John Danaher on Mayweather–McGregor

Saturday, August 26th, 2017

John Danaher discusses Mayweather–McGregor:

Tonight is the biggest fight show of the year — a fight that has been dismissed by many knowledgeable pundits as farcical but which has nonetheless garnered more viewer interest than any boxing event in a very long time. On the face of it, this is a huge mismatch. Mr Mayweather is unquestionably the finest boxer of his generation and arguably of all time. He is both a master technician and a master tactician in the ring who has made the best boxers of his time look ordinary when matched with him. Mr McGregor is an an outstanding MMA fighter with an amazing penchant for proving doubters wrong. In truth however, this project would be the equivalent of having Mr McGregor compete in an IBJJF jiu jitsu tournament in a gi against say, Rafa Mendes — do you really think he would prevail against Mr Mendes under these conditions?

My experience of watching very good MMA athletes spar against elite boxers in the gym is always the same — they are quite competitive for the first 3–4 rounds and do surprisingly well. Then around the 5th round the elite boxer begins to figure out the unorthodox or awkward movement and begins to employ ring craft tactics to tire the MMA athlete by making him work harder than he is, making him miss punches etc etc. around the 8th round a very noticeable shift occurs where the elite boxer takes over.

I expect a similar pattern tonight — though probably taking less time, given the incredible skill level of Mr Mayweather. Mr McGregors only advantages are youth and size, but heavier punches are not much use if they are thrown at a target that can’t be hit, and Mr Mayweather is as always, in fine shape and has never tired in a fight. I would consider it a fine victory for Mr McGregor if he survived 12 rounds and had some competitive rounds among them. Like most people, I love to see an underdog take on impossible odds and win, so my heart is with Mr McGregor, but my mind knows this is exceedingly unlikely.

In a world of uncertainty I will offer you one certainty that I truly believe — however well Mr Mcgregor does in tonight’s boxing match, I ASSURE YOU IT WILL BE MUCH BETTER THAN MR MAYWEATHER WOULD DO IN A REAL FIGHT AGAINST MR MCGREGOR.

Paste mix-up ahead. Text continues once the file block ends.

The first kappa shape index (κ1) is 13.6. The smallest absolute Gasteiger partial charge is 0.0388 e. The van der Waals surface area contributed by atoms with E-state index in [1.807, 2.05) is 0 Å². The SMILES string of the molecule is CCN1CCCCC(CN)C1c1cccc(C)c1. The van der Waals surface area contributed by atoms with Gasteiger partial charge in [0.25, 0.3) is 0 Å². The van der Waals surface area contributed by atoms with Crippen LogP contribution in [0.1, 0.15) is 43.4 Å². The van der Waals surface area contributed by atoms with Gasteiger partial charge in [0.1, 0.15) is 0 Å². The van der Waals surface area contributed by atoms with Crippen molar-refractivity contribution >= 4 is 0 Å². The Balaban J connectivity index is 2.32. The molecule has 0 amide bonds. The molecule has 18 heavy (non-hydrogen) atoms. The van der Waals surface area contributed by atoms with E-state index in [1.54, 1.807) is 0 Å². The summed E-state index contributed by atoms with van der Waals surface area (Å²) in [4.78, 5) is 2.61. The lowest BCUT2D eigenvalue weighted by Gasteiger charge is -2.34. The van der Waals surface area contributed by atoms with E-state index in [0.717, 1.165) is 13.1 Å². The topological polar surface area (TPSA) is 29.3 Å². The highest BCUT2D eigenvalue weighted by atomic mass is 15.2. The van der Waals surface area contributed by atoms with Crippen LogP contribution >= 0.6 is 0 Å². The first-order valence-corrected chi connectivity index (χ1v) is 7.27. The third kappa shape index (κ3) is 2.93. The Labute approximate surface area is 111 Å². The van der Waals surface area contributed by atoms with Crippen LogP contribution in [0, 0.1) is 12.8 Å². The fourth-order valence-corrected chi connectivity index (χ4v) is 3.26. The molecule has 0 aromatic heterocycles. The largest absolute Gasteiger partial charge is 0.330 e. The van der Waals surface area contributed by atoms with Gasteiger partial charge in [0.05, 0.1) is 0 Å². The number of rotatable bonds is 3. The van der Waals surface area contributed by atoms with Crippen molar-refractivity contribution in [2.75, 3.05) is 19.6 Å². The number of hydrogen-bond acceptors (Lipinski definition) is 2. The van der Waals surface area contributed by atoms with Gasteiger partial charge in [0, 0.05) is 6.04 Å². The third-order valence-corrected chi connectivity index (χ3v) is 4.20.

1. Jeff R says:

    His prediction seems to have held up pretty well, based on what I read about the fight (I didn’t see it myself).

  2. Isegoria says:

    Yeah, Danaher’s prediction was spot on. He returned with his reflections on the big show:

    As is usually the case, most people are focused upon the RESULT of the Mayweather/McGregor bout last night. The truth is, to anyone familiar with both sports, the RESULT was never in serious doubt — all-rounders generally don’t step into the domain of a refined specialist and beat them in that domain. The result was never the interesting feature of this bout.

    What IS interesting is the ramifications of the MMA vs boxing debate. As I have seen so many times in similar match ups in the gym, the MMA athlete did quite well early in the match and can create a competitive first few rounds. However, there is a dramatic difference in energy expenditure on the part of the MMA athlete versus the more efficient boxer. As such, there is an inevitable change over as the match progresses. Mr Mayweather was doubtless aware that this would occur and waited patiently for the mid/later rounds to switch from a passive game to one of forward aggression.

    What has become clear however, is this — ELITE MMA ATHLETES ARE CONSIDERABLY BETTER EQUIPT TO HANDLE A BOXER’S GAME THAN BOXERS ARE TO HANDLE AN MMA FIGHTER’S GAME. There is almost no chance an elite boxer could get to a tenth round with an elite MMA athlete. Even if the bout permitted kicks and elbows/knees in the clinch, the outcome would almost certainly be different. If takedowns and ground work were allowed it would be over in seconds — any one of the innumerable clinches in the fight would be an immediate takedown from which a boxer is extremely unlikely to recover.

    Mr McGregor may have (predictably) lost the bout, but he won something much bigger. He showed that the endless criticism of MMA in standing striking over the years is grossly exaggerated. At elite levels they are highly competent and can provide a good match for a time with even the best boxers in the boxers’ domain. The daring Irishman may have lost a bout, but he won the cultural war between boxing and MMA and showed clearly that he can do far better in their domain than they can in his. For the courage, self belief and skill it took for him to do that, he can always count me as a fan.

  3. Bomag says:

    Thanks for the update.

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